4

Why doesn't PHP throw an error on line 7?

https://ideone.com/DHMLCY

<?php

class Test {
    public function __construct(){

        $name = 123;
        $this->$name = 'Test';
        var_dump($this->$name);


        $this->123 = 'Test2';
        var_dump($this->123);

    }
}

$test = new Test();
var_dump($test);

I always thought, that class fields couldn't start with numbers. But that doesn't seem to be the case if the number is in a variable.

6
  • 8
    related: stackoverflow.com/q/10333016/3933332
    – Rizier123
    Jul 1, 2015 at 16:09
  • 4
    Line 7 of the code in the question is blank btw
    – AD7six
    Jul 1, 2015 at 16:10
  • I don't believe it even gets to execute line 7.... parse error triggers first while it's parsing/compiling
    – Mark Baker
    Jul 1, 2015 at 16:18
  • However, defining properties dynamically bypasses that rule.... and necessarily so, for some of the XML that I've seen (with numeric names for elements) when converting to SimpleXML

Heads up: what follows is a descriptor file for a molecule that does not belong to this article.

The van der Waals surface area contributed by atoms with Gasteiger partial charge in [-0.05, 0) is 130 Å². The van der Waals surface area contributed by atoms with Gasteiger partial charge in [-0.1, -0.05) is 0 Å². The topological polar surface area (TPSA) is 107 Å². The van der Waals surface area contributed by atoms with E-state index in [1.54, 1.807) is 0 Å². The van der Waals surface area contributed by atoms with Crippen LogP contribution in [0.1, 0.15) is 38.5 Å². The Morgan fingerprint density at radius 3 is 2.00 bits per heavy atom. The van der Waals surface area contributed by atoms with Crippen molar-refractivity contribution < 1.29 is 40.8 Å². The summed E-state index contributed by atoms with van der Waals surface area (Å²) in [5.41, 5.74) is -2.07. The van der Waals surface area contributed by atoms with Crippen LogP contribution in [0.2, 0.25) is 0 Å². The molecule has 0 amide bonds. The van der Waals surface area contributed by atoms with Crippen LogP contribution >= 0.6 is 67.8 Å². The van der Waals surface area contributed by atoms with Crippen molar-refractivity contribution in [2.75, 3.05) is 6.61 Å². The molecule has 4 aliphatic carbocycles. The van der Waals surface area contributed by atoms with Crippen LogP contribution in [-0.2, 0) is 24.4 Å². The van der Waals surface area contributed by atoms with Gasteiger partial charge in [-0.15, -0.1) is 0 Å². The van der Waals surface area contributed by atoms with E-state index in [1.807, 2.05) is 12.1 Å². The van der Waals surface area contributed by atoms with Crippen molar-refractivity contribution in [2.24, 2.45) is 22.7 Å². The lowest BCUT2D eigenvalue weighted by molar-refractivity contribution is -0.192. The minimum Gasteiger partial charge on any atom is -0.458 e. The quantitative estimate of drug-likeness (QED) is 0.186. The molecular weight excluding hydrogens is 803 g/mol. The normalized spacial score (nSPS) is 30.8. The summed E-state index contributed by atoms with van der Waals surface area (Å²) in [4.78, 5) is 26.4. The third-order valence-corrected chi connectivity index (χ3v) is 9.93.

– Mark Baker
    Jul 1, 2015 at 16:21
  • 2
    A good read: stackoverflow.com/a/15427553/3000179
    – ʰᵈˑ
    Jul 1, 2015 at 16:21

1 Answer 1

5

I believe this is because of the dynamic nature of PHP variables.

If you read the vardump of the defined class property:

 object(Test)#1 (1) { ["123"]=> string(4) "Test" }

You can see its (index is) a string, not a integer as you're expecting it to be

1
  • So behind the scenes it gets converted to a string? That's good to know!
    – TMH
    Jul 2, 2015 at 8:47

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